I don’t want to use my children as the model  “black” children and I didn’t want to be the model black family who cuts their grass – so  I consciously made the decision to not allow the children to play together anymore.   I refuse to expose them to such small mindedness – even if that means they don’t have a friend.


Diversity is learning by Example

The only way to learn about diversity is through example.  It’s not the school’s job to teach diversity.  The schools primary job, in my opinion, is to teach kids to spit back facts on a test (to make the school look good).  It’s too late if your child has not learned to accept and respect differences if they have not learned by the time they start formal schooling.

A Parent Is A Child’s First Teacher.

Children Emulate Their Parents and Look Up to them as Role Models


Children learn from their parents uncritically.  How are the parents treating others.  How do the parents talk about and with others?   It’s our responsibility to raise worldly and respectful children.


Diversity is Not All Black and White

It happens in education, stature, economic status, gender – even in the Boy scouts – it’s all around us.

My son attended a Cub Scout Day Camp this summer.   One of the boys from another den had some sort of disability.  My son questioned his den leader and asked what was wrong.  Our den leader responded and said that his brain wasn’t functioning.

So, of course my son runs around spouting off that the little boy’s brain isn’t functioning.

His brain wasn’t functioning?  When someone’s brain is not functioning – it’s called death.  You cannot have a non-functioning brain in a person who is up and moving, breathing and talking.  Not only was the boy’s brain functioning, it was functioning at a superiorly high level.  He was incredibly gifted.  He just had some challenges that the other boys didn’t have.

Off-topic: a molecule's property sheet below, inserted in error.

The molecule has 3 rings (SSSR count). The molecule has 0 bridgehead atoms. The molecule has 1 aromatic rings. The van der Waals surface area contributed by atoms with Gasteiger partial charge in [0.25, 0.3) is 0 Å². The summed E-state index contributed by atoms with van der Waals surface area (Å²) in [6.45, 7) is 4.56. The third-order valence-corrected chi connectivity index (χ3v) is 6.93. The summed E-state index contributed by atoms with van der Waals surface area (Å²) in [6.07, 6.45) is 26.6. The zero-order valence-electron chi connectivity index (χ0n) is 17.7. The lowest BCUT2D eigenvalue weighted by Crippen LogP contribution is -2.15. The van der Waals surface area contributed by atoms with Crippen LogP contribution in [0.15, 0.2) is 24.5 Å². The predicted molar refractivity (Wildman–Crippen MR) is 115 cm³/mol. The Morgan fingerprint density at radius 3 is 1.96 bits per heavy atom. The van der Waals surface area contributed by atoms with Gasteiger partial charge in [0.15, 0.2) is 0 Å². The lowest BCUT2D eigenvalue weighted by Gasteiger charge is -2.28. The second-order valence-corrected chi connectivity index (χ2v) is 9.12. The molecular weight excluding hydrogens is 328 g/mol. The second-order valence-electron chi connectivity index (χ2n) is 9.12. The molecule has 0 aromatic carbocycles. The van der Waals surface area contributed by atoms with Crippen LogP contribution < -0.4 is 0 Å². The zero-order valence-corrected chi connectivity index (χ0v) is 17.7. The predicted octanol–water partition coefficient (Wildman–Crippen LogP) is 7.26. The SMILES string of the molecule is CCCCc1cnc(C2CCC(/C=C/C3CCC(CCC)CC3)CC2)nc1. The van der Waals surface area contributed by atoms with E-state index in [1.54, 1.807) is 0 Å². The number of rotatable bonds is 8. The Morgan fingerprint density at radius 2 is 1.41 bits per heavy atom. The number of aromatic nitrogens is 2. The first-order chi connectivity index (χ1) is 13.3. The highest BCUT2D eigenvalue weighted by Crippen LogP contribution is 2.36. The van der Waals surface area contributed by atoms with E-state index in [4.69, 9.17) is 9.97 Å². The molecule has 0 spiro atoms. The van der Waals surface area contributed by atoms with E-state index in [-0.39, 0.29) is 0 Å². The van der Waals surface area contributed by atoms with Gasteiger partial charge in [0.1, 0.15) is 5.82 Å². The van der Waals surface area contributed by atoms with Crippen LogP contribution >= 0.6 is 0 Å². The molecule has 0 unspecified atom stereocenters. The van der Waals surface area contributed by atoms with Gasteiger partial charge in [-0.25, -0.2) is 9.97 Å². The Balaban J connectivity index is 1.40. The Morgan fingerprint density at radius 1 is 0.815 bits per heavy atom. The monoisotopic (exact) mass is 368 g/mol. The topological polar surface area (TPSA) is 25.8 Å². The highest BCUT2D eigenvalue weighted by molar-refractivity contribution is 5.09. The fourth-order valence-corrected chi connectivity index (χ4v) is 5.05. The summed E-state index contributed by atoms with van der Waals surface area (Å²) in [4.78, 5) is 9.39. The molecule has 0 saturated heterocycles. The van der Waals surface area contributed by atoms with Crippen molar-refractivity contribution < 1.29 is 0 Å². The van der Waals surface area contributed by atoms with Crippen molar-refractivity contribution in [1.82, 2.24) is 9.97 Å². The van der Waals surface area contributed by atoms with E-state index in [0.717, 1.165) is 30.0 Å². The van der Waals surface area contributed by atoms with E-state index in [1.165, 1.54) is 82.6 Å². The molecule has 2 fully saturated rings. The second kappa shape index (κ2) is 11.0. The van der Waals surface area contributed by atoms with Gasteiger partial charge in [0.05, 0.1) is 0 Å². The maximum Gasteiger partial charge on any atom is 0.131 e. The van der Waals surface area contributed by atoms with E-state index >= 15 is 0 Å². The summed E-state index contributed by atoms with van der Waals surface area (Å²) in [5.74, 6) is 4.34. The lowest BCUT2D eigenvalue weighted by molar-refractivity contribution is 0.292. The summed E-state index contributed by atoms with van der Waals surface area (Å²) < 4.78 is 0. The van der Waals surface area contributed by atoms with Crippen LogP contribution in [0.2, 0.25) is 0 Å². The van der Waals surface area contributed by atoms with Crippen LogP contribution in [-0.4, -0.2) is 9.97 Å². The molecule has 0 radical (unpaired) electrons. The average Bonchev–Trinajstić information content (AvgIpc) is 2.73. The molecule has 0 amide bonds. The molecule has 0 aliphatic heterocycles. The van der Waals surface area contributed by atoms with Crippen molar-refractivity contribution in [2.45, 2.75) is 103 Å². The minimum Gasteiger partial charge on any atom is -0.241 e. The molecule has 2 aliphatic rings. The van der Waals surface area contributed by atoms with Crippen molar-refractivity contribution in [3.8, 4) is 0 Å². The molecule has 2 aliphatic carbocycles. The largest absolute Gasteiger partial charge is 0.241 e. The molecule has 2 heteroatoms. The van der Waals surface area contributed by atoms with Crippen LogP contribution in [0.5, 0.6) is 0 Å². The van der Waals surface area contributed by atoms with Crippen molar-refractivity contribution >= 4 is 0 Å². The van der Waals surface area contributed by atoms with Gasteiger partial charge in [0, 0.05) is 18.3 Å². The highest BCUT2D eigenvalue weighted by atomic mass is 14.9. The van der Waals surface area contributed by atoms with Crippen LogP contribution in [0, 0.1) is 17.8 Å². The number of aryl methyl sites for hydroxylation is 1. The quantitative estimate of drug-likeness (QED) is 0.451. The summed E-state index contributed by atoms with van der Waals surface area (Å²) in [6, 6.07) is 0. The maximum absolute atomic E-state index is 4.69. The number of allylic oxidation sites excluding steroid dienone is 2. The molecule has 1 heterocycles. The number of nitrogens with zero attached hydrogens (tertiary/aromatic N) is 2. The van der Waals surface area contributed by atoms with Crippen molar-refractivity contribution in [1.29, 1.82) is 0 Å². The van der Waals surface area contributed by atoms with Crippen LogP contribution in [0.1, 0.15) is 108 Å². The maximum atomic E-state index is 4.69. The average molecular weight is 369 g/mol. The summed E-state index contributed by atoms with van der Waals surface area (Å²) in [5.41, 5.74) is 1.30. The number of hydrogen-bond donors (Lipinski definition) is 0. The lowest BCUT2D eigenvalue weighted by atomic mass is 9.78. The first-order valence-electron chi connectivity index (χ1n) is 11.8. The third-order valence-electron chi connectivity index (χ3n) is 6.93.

I had to explain this to my son – hopefully teaching him that just because someone has challenges doesn’t mean there is anything wrong with them or their bodily functions.  They are still a living, breathing ,and  feeling individual – who deserves the same amount of respect as anyone else.


How do I Teach My Children Diversity?

Mostly, I teach them to respect everyone by providing them a good example.  I respect everyone.  I talk to everyone.  I respect other faiths, cultures, ideas and visions.

During Passover, we made Seder Placemats and had a Seder Meal.  We studied the Passover and what all the traditions mean.  You can read about our learning here.  Even though we are not Jewish, I think it’s important to understand and respect the beliefs of others – even if they are not our own.

We are doing a unit in world music, where we will listen to music and do crafts from cultures around the world.  Again, to learn about and respect the cultures and beliefs of others.

We have talked extensively about the standards of our church – and how not everyone follows those standards.  Just because someone is having a drink, or smoking, or whatever – doesn’t make them a bad person.

I think it helps for them to see me treating everyone equally – whether or not they have the same standards, beliefs, skin color, etc.  Living “Love One Another” is believing in “Love One Another”.  I firmly believe it’s the best teaching method.

However, we still have to deal in this world of ours – that is not always equal.

I teach my children that they have to do more, get up earlier, stay up later and work harder. For them, laziness is not an option.  It’s just the way the world is.


Adults Need Teaching Too!

The professor up above, the guy in the car – myself.  We all need teaching and further learning.

My Mother bought the kids a book a 3-4 years ago that I adore.  It’s called the Skin I live In.  I love that they celebrate the beauty of all of us – in all of our glorious differences.

The Skin You Live In_Large

Since this is one  my all time favorite books,  I wanted to share a copy with one of you.